Seven Great Dream Sequences in Cinema

Dreams and their presentation on film have fascinated directors since the very inception of cinema. Georges Méliès’s film La Lune à un mètre (English title The Astronomer’s Dream) (1898) presents the fantastical dream of an astronomer who dreams about the Moon, and Buster Keaton’s Sherlock Jr. (1924) has a dream sequence where the main character leaves his body in a dream and climbs into a film that is playing in a movie theatre. The Wizard of Oz (1939)’s story is a colourful dream of ordinary girl Dorothy Gale, living in Kansas with her aunt and uncle, and nightmare-induced horror is at the very core of highly successful film A Nightmare on Elm Street (1984). Inside (2023), Vasilis Katsoupis’s recent film debut about a thief locked inside one high-rise apartment of a wealthy art collector, has an intense dream sequence whose components may or may not be key to solving some of the film’s mysterious aspects, and this is what dream sequences in cinema often aim to do: ascertain the truth behind some confusing event, solve a mystery or underlying conflict, or reveal the protagonist’s deepest hidden fears or aspirations.

While such films as Akira Kurosawa’s Dreams (1990), David Lynch’s Mulholland Drive (2001) and Christopher Nolan’s Inception (2010) could be seen as films whose action takes place almost exclusively in the realm of dreams, other films feature only one or a few dream sequences. Below are seven such films that feature memorable, powerfully-presented dream sequences, and the curious thing to note is that the directors mentioned below were all probably influenced by each other, including Aronofsky by the work of Polanski, and the latter by Buñuel’s surrealism.


image of a giant foot of a being looking down at a miniscule human on the beach

Federico Fellini’s masterpiece follows Guido Anselmi (Marcello Mastroianni), a film director trying in vain to come up with new ideas for a new film. Guido starts seeking inspiration in the realms of memory and fantasy as his past and relationship issues resurface. The film’s opening sequence shows Guido’s dream where he is first trapped in his car in a traffic jam and then flies over Italy. As he is flying, his leg is shown tied by a rope that extends all the way to earth, where another man is shown holding it like a balloon. This sequence underscores the feeling of stifling anxiety and uncertainty that the main character faces with regards to the burden of having to come up with another successful film, while Fellini showcases some of most common content of dreams—feeling claustrophobic and flying. Guido’s feeling of lacking control transpires in his dream of him being tied and manipulated like a puppet. There are many other dream-like sequences in , including Guido’s harem fantasy, and dream-like evocations are also present in another personal film of Fellini —Amarcord (1973).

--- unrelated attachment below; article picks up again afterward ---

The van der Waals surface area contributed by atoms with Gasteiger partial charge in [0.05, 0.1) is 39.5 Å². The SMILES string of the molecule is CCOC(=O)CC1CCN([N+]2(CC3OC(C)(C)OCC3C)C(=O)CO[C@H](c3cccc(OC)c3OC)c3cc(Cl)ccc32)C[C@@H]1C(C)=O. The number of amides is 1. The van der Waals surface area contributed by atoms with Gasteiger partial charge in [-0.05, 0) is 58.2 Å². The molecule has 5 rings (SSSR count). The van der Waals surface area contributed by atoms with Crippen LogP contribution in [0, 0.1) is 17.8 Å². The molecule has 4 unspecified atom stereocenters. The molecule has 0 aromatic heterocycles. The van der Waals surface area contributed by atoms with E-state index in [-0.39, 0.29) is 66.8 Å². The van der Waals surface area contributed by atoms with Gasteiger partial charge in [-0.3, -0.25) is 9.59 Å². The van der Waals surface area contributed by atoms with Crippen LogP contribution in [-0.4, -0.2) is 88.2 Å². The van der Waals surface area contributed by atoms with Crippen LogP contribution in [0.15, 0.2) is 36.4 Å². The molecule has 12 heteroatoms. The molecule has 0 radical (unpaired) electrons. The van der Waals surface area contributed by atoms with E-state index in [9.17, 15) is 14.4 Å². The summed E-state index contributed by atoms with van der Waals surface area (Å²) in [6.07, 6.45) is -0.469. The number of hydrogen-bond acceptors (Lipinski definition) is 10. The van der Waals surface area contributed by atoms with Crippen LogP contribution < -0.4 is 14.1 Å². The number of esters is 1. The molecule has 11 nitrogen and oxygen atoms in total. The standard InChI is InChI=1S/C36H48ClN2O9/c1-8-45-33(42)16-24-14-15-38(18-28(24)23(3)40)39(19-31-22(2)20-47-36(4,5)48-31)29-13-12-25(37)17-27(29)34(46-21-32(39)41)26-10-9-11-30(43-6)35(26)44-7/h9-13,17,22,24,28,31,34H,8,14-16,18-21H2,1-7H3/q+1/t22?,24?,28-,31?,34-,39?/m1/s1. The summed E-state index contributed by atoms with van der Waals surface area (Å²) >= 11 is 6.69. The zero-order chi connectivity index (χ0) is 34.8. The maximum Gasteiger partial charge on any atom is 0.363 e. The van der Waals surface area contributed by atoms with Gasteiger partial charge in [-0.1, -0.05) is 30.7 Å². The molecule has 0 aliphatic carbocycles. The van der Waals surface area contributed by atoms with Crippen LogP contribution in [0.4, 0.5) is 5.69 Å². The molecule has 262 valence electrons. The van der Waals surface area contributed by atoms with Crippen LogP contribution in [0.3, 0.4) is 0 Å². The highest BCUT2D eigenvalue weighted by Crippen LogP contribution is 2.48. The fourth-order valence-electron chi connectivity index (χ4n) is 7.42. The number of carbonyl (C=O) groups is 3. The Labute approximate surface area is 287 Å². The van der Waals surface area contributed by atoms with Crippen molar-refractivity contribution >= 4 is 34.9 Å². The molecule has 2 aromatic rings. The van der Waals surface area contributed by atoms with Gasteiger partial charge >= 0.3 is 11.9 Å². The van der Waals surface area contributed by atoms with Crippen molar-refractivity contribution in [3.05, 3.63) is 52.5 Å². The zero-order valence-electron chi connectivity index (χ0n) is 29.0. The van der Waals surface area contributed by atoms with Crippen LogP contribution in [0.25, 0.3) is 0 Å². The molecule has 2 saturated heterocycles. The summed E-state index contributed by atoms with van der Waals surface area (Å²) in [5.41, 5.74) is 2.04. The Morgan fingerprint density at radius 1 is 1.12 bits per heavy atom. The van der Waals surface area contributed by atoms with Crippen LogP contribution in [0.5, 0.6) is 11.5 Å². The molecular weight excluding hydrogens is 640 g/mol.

Brazil (1985)

film shot from Brazil, showing flying Sam above the crowds

Terry Gilliam (12 Monkeys (1995), The Man Who Killed Don Quixote (2018)) is one of the most artistically inclined film-makers working today. His dystopian film Brazil also has a distinctive surreal style and incorporates a number of dream sequences. The story is about Sam Lowry (Jonathan Pryce), a government employee living in a totalitarian, bureaucratic regime, where people are obsessed with senseless consumerism and prolonging their youthful looks. The film’s dream sequences show Sam as a knight in shining armour battling dark forces and coming out triumphant. Visually rich and fill of action, these sequences represent Sam’s wishful-thinking (in his dream, Sam is a hero who saves a beautiful woman), as well as symbolically stand for Sam’s daily grim reality: for example, masked creatures in Sam’s dream may stand for his governmental co-workers who mindlessly follow orders at the Ministry of Information.

Rosemary’s Baby (1968)

film scene from rosemary's baby, depictng a woman in a red dress (or perhaps bathed in blood) on a bed at the edge of an open sea

Based on the novel of the same level by Ira Levin, Rosemary’s Baby is an atmospheric psychological horror film about Guy and Rosemary Woodhouse (John Cassavetes and Mia Farrow), a couple who has just moved into upscale apartment complex the Bramford in New York City. They soon notice that their nosy and too accommodating next-door neighbours may have sinister intentions, especially when Rosemary notices that she is pregnant. The film’s well-crafted dream sequence shows Rosemary on a ship full of strangers and then descending to “down below”. It ends up being both realistic and highly disturbing, mingling reality, drug-induced hallucinations and dream-world, and some handheld shots and the sound of the ticking clock make the scenes feel even more unsettling. There are many dream-like images in Polanski’s film Repulsion (1965), too.

Spellbound (1945)

film scene from Hitchcock's Spellbound depicting a strangely surrealist urban cityscape